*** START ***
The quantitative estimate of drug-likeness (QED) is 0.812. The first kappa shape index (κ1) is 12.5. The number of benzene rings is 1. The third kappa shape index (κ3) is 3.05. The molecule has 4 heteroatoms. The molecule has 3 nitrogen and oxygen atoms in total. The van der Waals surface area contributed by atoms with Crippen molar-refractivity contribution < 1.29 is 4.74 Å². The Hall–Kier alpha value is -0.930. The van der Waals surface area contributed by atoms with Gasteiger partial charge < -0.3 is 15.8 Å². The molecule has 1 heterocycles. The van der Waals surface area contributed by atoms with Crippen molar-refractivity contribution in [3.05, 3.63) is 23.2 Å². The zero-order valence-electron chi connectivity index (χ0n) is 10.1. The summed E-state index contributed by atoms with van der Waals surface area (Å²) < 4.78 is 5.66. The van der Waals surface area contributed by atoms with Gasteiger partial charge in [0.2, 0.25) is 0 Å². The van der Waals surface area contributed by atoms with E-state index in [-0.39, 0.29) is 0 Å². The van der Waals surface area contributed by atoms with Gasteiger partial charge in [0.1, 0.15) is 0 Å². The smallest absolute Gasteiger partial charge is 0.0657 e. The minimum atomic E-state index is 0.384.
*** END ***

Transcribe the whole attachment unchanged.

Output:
The quantitative estimate of drug-likeness (QED) is 0.812. The first kappa shape index (κ1) is 12.5. The number of benzene rings is 1. The third kappa shape index (κ3) is 3.05. The molecule has 4 heteroatoms. The molecule has 3 nitrogen and oxygen atoms in total. The van der Waals surface area contributed by atoms with Crippen molar-refractivity contribution < 1.29 is 4.74 Å². The Hall–Kier alpha value is -0.930. The van der Waals surface area contributed by atoms with Gasteiger partial charge < -0.3 is 15.8 Å². The molecule has 1 heterocycles. The van der Waals surface area contributed by atoms with Crippen molar-refractivity contribution in [3.05, 3.63) is 23.2 Å². The zero-order valence-electron chi connectivity index (χ0n) is 10.1. The summed E-state index contributed by atoms with van der Waals surface area (Å²) < 4.78 is 5.66. The van der Waals surface area contributed by atoms with Gasteiger partial charge in [0.2, 0.25) is 0 Å². The van der Waals surface area contributed by atoms with E-state index in [-0.39, 0.29) is 0 Å². The van der Waals surface area contributed by atoms with Gasteiger partial charge in [0.1, 0.15) is 0 Å². The smallest absolute Gasteiger partial charge is 0.0657 e. The minimum atomic E-state index is 0.384.